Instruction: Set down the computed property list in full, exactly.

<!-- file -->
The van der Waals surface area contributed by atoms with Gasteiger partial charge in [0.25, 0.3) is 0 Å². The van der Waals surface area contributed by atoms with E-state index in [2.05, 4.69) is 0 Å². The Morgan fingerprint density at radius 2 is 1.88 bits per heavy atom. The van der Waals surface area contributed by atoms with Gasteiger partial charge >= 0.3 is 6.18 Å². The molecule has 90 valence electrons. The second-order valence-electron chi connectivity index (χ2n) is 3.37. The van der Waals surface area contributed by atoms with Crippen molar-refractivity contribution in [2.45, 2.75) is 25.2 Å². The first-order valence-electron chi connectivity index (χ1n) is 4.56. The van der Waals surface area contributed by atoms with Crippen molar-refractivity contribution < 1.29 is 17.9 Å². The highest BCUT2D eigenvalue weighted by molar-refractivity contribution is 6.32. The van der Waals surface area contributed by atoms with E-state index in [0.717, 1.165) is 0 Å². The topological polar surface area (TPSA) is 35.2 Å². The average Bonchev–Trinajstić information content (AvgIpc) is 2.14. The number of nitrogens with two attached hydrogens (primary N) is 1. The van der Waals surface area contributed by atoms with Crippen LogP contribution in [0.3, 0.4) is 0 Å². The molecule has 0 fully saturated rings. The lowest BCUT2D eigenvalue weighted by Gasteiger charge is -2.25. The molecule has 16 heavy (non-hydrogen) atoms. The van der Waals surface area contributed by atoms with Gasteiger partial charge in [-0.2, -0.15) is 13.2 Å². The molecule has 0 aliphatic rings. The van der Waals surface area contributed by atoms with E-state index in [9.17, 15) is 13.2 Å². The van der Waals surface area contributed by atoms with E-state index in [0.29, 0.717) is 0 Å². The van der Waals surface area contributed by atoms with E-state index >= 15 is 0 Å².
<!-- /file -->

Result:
The van der Waals surface area contributed by atoms with Gasteiger partial charge in [0.25, 0.3) is 0 Å². The van der Waals surface area contributed by atoms with E-state index in [2.05, 4.69) is 0 Å². The Morgan fingerprint density at radius 2 is 1.88 bits per heavy atom. The van der Waals surface area contributed by atoms with Gasteiger partial charge >= 0.3 is 6.18 Å². The molecule has 90 valence electrons. The second-order valence-electron chi connectivity index (χ2n) is 3.37. The van der Waals surface area contributed by atoms with Crippen molar-refractivity contribution in [2.45, 2.75) is 25.2 Å². The first-order valence-electron chi connectivity index (χ1n) is 4.56. The van der Waals surface area contributed by atoms with Crippen molar-refractivity contribution < 1.29 is 17.9 Å². The highest BCUT2D eigenvalue weighted by molar-refractivity contribution is 6.32. The van der Waals surface area contributed by atoms with E-state index in [0.717, 1.165) is 0 Å². The topological polar surface area (TPSA) is 35.2 Å². The average Bonchev–Trinajstić information content (AvgIpc) is 2.14. The number of nitrogens with two attached hydrogens (primary N) is 1. The van der Waals surface area contributed by atoms with Crippen LogP contribution in [0.3, 0.4) is 0 Å². The molecule has 0 fully saturated rings. The lowest BCUT2D eigenvalue weighted by Gasteiger charge is -2.25. The molecule has 16 heavy (non-hydrogen) atoms. The van der Waals surface area contributed by atoms with Gasteiger partial charge in [-0.2, -0.15) is 13.2 Å². The molecule has 0 aliphatic rings. The van der Waals surface area contributed by atoms with E-state index in [9.17, 15) is 13.2 Å². The van der Waals surface area contributed by atoms with E-state index in [0.29, 0.717) is 0 Å². The van der Waals surface area contributed by atoms with E-state index >= 15 is 0 Å².